Huw Irranca-Davies: Indeed; the NHS was of course the brainchild not only of a great individual in Wales, Nye Bevan, but of great people who came together with the founding principles of a health service that was free at the point of delivery and available for everybody. Todays announcement of £100 million of funding for improvements to hospitals and palliative care is wonderful news for mid-Wales and elsewhere. That funding includes £12 million for the development of a north Wales cancer centre, £23.5 million to develop mental health facilities in north Wales and £66 million for a new hospital in Mountain Ash. We on the Labour Benches are convinced that not only was the NHS undoubtedly one of the biggest significant issues of the post-war Labour Government but it will continue to be maintained and to prosper under a Labour Government, both here and in the Welsh Assembly Government.
Mr. Roger Williams (Brecon and Radnorshire) (LD): When Welsh patients compare their experiences with those of their English neighbours, they know that they are second-class patients because of the extra time that they have to wait for procedures. Will the Minister tell me when Welsh patients will have equal treatment to English patients?
Huw Irranca-Davies: The hon. Gentleman is absolutely right to say that the patient outcome should be excellent on both sides of the border. We can look at the innovations that the Welsh Assembly Government have made in primary care, too. In many things, they are leading the way. We do not have a divided health service. Under devolution, we have two Administrations working hard to deliver the founding principles of the NHS. We will continue to do so. That is why we are seeing waiting times falling in England and in Wales. That is why we are seeing continued investment in health in England and in Wales. That is why we are seeing the refurbishment of accident and emergency units and new-build hospitals in England and in Wales. The future of the NHS is safe in Labours hands.
Albert Owen (Ynys Môn) (Lab):
The Minister is right to mention the cross-border inquiry, in which the Select Committee on Welsh Affairs is involved. Part of the evidence that we have received shows that there is a concordat between the Welsh Assembly Government and the Department of Health. Does he agree that that needs to be strengthened further to include local health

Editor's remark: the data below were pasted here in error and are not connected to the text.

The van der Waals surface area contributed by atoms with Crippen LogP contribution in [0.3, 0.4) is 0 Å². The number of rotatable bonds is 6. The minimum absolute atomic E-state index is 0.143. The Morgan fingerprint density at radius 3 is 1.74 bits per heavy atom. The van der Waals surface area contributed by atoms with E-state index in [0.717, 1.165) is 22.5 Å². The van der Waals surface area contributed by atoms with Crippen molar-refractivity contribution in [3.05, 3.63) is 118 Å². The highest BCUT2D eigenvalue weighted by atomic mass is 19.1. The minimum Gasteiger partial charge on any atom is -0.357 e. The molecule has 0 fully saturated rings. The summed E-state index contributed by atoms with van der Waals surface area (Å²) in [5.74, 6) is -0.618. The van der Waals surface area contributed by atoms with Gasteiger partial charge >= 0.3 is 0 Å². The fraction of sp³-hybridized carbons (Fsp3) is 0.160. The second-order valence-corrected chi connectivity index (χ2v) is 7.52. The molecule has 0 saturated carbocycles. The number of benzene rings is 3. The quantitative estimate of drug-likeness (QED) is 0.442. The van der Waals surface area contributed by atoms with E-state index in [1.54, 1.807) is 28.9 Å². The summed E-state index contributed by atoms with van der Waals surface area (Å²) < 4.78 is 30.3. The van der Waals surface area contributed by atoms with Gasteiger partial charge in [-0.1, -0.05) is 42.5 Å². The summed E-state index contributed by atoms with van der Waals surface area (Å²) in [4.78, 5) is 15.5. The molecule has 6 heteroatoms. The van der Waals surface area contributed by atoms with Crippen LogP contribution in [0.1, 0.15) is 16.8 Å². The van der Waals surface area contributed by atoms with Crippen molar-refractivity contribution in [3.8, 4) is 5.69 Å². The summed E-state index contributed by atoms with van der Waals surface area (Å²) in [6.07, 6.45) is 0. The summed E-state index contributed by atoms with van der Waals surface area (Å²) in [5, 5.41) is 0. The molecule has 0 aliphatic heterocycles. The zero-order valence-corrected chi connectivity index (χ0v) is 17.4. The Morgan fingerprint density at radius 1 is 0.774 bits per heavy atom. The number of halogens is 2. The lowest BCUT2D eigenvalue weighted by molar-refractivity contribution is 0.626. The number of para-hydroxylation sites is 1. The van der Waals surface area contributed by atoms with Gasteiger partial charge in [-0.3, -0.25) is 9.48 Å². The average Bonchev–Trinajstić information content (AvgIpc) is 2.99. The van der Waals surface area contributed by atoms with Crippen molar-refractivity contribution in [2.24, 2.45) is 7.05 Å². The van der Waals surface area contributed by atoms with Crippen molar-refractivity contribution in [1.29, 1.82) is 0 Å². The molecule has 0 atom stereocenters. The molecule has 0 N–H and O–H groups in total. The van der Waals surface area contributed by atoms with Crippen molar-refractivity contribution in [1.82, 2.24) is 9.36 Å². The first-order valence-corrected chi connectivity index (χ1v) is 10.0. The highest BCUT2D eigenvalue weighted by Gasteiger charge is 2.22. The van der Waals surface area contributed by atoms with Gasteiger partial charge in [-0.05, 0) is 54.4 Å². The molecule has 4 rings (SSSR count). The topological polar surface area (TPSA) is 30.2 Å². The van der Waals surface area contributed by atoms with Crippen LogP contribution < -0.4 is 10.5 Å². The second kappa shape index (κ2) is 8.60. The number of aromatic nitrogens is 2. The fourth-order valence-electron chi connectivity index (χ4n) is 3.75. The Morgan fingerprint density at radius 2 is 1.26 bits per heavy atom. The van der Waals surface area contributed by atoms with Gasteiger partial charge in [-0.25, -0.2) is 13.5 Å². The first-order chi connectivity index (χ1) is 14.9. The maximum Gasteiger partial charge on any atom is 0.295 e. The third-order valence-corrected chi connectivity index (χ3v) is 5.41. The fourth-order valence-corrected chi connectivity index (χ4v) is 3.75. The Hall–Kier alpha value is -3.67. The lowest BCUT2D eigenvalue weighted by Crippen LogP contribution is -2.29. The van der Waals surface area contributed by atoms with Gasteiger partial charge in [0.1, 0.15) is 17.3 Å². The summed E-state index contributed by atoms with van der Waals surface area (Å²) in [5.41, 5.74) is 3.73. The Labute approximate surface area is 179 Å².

bodies on both sides of the border? Finally, does the Minister agree that it is important that the hon. Member for Lichfield (Michael Fabricant) and I can debate Welsh and English matters in the House of Commons and that any Tory proposals for English-only would debar us from doing that?
Huw Irranca-Davies: My hon. Friend raises two important points. I am pleased to say to him and to the House that the cross-border protocols that the Welsh Affairs Committee had been considering are subject to constructive engagement between Welsh Assembly Government officials and Whitehall officials. We hope for rapid progress and we hope to deliver something that will benefit patient outcomes by April next year. Those measures will be in place. On the issue of Welsh MPs being able to speak on health issues, my hon. Friend is absolutely right. We cannot have a two-tier system whereby Welsh MPs are precluded from speaking on issues that people bring to their constituency offices. We will ensure that that does not happen.
Mr. David Jones (Clwyd, West) (Con): The Minister says that there is no divided health service, but he will be aware that Hereford Hospitals NHS Trust is now refusing to operate differential waiting lists between English and Welsh commissioners, so Powys local health board is obliged to employ a consultant to advise it on who should be treated first. That consultant happens to be based in Hereford hospital. Does not the Minister agree that that is a ludicrous state of affairs? Will he press the Welsh Assembly Government to ensure that patients from mid-Wales are treated at their local hospital, Hereford, on exactly the same basis as patients from England?
Huw Irranca-Davies: The hon. Gentleman raises an important point about trusts engagement across the border and cross-border protocols. We must undoubtedly get that right, because we want patients on both sides of Offas dyke to have good health outcomes. He asks whether we will continue to engage with the Welsh Assembly Government and UK Health Ministers on the matter. Yes, we will. The Wales Office has a pivotal role in that, because we want the same thing: Welsh patients and English patients having good health outcomes and not being tied up in any disagreements through cross-border issues.